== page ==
What to Look For In a Project Manager
While there are many variables that can impact a project, choosing the right project manager can make all the difference. The project manager is responsible for charting the course, pushing timelines, and ensuring everything gets done within budget.
Companies from various industries often outsource a project manager to help turn their vision into reality, but the vetting process can feel like a project in itself.
Here are some essential skills, traits, and expertise to look for in a project manager.
Testimonials and Reviews
Successful project managers will have glowing reviews and references for their work. As project managers are responsible for getting tangible results within a project, the individuals you research should have case studies and notable mentions.
Consider reaching out to companies and professionals within your network to get recommendations for project managers they’ve used in the past. Don’t hesitate to ask for references so that you can ask questions from the other side of the relationship.
Certifications and Education
Some would argue that anyone could become a project manager, since it’s often more about personality and skills than industry-specific education. However, there are ways to hone the skills that make a great project leader, namely through professional development and continuing education.
A certified Six Sigma Master Black Belt is the cream of the crop when it comes to certifications. While this certification is the pinnacle of project leadership education, it’s a scaled program. The Yellow Belt is an entry-level certification while the green-belt is mid-line. Anyone who follows this program will have training in statistical thinking, change management, and more.
There are many skilled project managers in the world. However, they may not be right for your project. While the certifications and experience are valuable insights into how someone works, it’s equally important to ensure they have the relevant experience you need.
In other words, if your business is looking to implement a new software system with custom features, you’d need a project manager with experience in new software and systems implementation. If your focus is on new product development and innovation in food service, you’d want a project manager with experience in that industry.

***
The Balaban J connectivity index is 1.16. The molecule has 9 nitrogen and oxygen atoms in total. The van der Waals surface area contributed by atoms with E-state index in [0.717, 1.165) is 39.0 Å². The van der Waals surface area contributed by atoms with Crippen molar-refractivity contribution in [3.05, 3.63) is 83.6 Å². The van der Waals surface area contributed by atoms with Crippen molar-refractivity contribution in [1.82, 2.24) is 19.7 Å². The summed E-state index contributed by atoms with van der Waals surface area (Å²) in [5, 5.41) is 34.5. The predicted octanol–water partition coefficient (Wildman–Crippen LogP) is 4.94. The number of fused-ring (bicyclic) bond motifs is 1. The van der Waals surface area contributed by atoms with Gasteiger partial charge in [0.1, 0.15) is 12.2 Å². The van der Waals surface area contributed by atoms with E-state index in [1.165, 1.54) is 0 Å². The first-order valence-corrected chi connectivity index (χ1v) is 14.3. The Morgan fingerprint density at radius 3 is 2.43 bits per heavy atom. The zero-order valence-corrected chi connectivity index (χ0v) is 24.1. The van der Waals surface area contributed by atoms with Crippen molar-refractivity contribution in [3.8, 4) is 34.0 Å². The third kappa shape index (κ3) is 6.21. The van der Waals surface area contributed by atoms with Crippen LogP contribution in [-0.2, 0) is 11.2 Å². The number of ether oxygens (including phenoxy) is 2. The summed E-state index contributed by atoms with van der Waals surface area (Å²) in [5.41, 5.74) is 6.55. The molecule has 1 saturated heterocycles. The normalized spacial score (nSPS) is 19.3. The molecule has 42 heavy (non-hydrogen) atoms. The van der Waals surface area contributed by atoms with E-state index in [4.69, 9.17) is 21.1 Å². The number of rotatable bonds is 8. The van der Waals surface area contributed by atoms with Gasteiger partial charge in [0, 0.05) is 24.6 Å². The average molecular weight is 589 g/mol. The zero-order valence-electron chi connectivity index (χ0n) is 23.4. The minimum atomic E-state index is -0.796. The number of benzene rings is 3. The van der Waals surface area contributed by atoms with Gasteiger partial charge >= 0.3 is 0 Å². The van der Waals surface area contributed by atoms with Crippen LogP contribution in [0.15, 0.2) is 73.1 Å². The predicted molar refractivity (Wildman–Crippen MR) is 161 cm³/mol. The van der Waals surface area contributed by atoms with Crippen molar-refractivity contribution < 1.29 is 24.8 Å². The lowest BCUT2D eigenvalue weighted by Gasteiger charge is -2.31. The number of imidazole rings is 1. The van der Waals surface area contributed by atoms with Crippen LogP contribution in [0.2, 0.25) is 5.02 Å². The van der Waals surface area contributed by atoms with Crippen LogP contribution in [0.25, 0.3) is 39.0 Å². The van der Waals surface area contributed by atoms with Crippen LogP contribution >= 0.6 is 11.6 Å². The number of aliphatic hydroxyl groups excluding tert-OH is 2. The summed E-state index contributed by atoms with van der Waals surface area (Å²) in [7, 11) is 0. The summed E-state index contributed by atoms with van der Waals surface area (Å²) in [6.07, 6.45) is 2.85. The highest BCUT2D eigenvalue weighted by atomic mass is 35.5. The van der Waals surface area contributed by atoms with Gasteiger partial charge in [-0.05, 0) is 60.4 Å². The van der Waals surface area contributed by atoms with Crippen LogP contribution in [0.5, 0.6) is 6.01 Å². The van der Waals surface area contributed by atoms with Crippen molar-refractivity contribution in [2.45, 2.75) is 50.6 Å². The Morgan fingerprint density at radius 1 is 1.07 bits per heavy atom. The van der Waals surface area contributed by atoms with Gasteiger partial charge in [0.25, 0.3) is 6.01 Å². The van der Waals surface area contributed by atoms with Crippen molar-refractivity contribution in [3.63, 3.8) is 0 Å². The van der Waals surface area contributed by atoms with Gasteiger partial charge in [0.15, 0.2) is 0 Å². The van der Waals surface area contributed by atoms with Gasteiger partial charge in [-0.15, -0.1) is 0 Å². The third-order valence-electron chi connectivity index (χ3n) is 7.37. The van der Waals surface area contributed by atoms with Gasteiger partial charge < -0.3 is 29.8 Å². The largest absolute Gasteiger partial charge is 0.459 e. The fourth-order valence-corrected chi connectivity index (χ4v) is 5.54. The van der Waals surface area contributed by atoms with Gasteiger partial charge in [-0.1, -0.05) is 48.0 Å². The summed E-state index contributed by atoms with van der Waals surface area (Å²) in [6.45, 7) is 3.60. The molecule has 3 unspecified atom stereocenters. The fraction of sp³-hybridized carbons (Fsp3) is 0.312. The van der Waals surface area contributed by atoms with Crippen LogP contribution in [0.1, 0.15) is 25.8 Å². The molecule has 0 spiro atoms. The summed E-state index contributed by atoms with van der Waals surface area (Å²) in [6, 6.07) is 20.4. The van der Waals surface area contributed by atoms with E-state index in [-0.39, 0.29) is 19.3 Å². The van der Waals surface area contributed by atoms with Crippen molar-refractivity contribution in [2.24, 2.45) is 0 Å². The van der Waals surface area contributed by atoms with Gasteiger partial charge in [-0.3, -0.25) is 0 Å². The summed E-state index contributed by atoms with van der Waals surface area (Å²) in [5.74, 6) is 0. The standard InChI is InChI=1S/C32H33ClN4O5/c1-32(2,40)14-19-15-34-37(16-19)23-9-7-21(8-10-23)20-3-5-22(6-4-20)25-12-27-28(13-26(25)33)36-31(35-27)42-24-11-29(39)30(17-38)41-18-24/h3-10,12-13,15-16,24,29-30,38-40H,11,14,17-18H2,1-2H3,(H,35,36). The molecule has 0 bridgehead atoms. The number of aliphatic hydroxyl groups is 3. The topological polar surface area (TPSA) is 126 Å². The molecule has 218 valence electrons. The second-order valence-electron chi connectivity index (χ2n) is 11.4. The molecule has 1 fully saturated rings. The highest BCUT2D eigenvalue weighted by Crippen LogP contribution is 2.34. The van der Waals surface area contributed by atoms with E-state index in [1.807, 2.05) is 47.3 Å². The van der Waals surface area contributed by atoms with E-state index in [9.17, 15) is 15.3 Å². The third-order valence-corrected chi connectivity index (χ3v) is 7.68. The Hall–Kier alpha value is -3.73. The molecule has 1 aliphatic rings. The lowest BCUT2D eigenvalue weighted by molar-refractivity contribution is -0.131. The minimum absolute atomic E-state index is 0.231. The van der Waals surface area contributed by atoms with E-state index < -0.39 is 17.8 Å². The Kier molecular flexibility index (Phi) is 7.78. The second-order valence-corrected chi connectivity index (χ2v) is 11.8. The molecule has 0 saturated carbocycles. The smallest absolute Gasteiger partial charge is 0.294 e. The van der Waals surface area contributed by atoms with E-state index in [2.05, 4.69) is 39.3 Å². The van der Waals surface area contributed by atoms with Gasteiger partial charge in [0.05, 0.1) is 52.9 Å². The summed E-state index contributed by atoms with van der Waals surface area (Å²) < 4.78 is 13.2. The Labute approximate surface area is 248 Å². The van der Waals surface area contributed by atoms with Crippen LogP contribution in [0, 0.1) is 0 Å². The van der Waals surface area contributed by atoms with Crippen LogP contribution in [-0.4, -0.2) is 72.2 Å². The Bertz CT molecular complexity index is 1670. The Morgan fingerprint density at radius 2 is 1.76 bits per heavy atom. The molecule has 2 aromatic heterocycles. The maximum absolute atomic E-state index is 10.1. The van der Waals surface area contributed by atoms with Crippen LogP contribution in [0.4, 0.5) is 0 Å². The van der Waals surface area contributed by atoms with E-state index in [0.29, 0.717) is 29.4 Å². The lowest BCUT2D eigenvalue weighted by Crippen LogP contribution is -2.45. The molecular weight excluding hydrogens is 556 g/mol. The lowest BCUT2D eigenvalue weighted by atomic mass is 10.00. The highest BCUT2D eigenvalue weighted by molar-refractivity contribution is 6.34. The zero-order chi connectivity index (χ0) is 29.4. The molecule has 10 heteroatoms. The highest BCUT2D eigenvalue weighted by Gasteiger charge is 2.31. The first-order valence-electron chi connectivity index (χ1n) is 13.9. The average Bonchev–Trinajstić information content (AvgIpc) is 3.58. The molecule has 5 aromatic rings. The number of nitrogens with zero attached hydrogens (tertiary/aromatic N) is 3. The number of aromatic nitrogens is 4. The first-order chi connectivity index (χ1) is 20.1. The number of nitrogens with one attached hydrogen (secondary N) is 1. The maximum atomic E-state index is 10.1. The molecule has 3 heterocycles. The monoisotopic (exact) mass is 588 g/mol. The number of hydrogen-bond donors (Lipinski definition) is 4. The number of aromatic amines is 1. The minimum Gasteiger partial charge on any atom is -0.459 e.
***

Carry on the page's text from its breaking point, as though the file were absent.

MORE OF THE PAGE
If you have an extremely nuanced and niched business, you may not find a project leader with the perfect, relevant experience. However, the closer you can get to that connection, the better.
Strong Communication Skills
Project management is all about communication. Therefore, it’s vital that the consultant you hire has strong communication skills. They should have a communication process that they follow and should be willing to share this information with you.
A project manager should also be an active listener with empathy and compassion. It’s vital that they’re able to share information in a way that people understand and be approachable enough to answer any questions or concerns.
Calm, Positive Demeanor
A project manager must be able to work well under pressure. With timelines, budget constraints, and various personalities to manage, overseeing a project is a stressful job. Businesses should aim to hire someone who can keep their composure and manage stress effectively.
It’s also important to find someone with a generally positive demeanor. Many great project managers don’t get hired back due to excess negativity. A positive attitude helps keep things moving forward and reassures team members that everything is going to be ok – an important aspect of change management.
Not Afraid to Ruffle Feathers
Finally, a project manager must be ready to ruffle some feathers at times. This job often necessitates chasing people down, and conveying the importance of a task. As a result, they often have to act as manager to someone they wouldn’t otherwise have authority over, creating potentially tense situations and interactions.
Take your time in vetting potential project managers. During the interview process, ask plenty of situational and experiential questions to get a better idea of how the individual works. Finding the right project manager is essential for success.
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